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The team of, from left, Lindsey Mendenhall, Courtney Odens, Brooklyn Christensen, coach Jeremy Vlasin, Alexis Richmond, Jozie Schilke and Valerie Herbert won the title of Parliamentary Procedure Champions at the 92nd National FFA Convention last week in Indianapolis. (Courtesy photo)

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The team walked the halls at CCS on Tuesday, receiving high-fives from students. (Johnson Publications photo)

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The team waits for the questioning period on the finals stage at national FFA last week. (Courtesy photo)

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The team celebrates after hearing they won at national FFA last week. (Courtesy photo)

National champions: Imperial FFA wins parli pro

Public performance: The national champion FFA Parliamentary Procedure team will hold a public performance on Tuesday at 6 p.m. in the school auditorium. Attendees can learn more about the contest, view a demonstration and ask questions to members about their experience. Following the demonstration there will be a reception in the school cafeteria. The monthly school board meeting will begin at 6 p.m., but will take a recess to view the demonstration and reconvene after.

They did it.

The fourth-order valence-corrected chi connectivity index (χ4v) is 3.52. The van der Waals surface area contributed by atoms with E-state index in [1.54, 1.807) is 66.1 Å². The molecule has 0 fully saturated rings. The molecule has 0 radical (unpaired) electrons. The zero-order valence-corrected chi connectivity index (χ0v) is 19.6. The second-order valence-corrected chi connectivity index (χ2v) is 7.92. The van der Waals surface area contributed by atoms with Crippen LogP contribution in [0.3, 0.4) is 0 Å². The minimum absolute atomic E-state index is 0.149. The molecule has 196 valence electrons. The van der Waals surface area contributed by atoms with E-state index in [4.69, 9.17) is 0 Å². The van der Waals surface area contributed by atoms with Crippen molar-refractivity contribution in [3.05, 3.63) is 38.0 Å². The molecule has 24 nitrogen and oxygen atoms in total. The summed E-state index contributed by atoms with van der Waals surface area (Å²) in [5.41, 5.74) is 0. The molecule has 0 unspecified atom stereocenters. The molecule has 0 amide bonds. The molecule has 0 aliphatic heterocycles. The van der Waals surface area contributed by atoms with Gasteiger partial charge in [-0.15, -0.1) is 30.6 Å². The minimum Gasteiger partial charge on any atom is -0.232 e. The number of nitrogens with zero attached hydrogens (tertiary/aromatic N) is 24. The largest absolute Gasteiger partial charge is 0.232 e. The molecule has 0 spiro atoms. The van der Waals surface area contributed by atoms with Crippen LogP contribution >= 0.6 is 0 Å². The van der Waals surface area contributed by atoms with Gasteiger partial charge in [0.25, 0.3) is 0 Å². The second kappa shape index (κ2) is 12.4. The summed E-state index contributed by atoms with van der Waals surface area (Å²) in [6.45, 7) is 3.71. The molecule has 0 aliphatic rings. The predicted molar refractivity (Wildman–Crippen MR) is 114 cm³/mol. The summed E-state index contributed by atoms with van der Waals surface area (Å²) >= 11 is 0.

At the 92nd National FFA Convention in Indianapolis last week, an Imperial FFA team won the parliamentary procedure contest.
The team of Jozie Schilke, Brooklyn Christensen, Valerie Herbert, Lindsey Mendenhall, Courtney Odens and Alexis Richmond won the Nebraska State FFA contest in April, sending them to last week’s nationals.
“This has been the end goal from the beginning,” Coach Jeremy Vlasin said.
The three seniors—Schilke, Christensen and Herbert—watched parli pro finals at nationals as freshmen.
“We told Vlasin pretty much right away that we wanted to be up there,” they said. “So being able to wait that time and to have it come full circle, that’s really cool.”
The National FFA Parliamentary Procedure event tests students’ ability to present ideas during a business meeting.
The competition involves a six-person team—a chairman and five members—using Roberts Rules of Order Newly Revised 11th Edition.
During the demonstration, each member is required to correctly transact two motions and debate three times within the time limit.
The contest also includes a written test, oral questions and a practicum.
Overall, the team performed a demonstration three times.
There was a preliminary  round, a semi-finals round and then the finals.
“You have to advance out of each round to move on to the next one,” Vlasin said.
Second place went to Texas, third place to California and Washington took fourth.
In addition to the team receiving first place, Schilke was named Most Outstanding Member, which is based on his or her debating ability.
“That includes the points that they made and how logical they were and also how fluent they were in explaining those points,” Vlasin said. “She killed it, from debate to clarification, she earned every bit of that award.”

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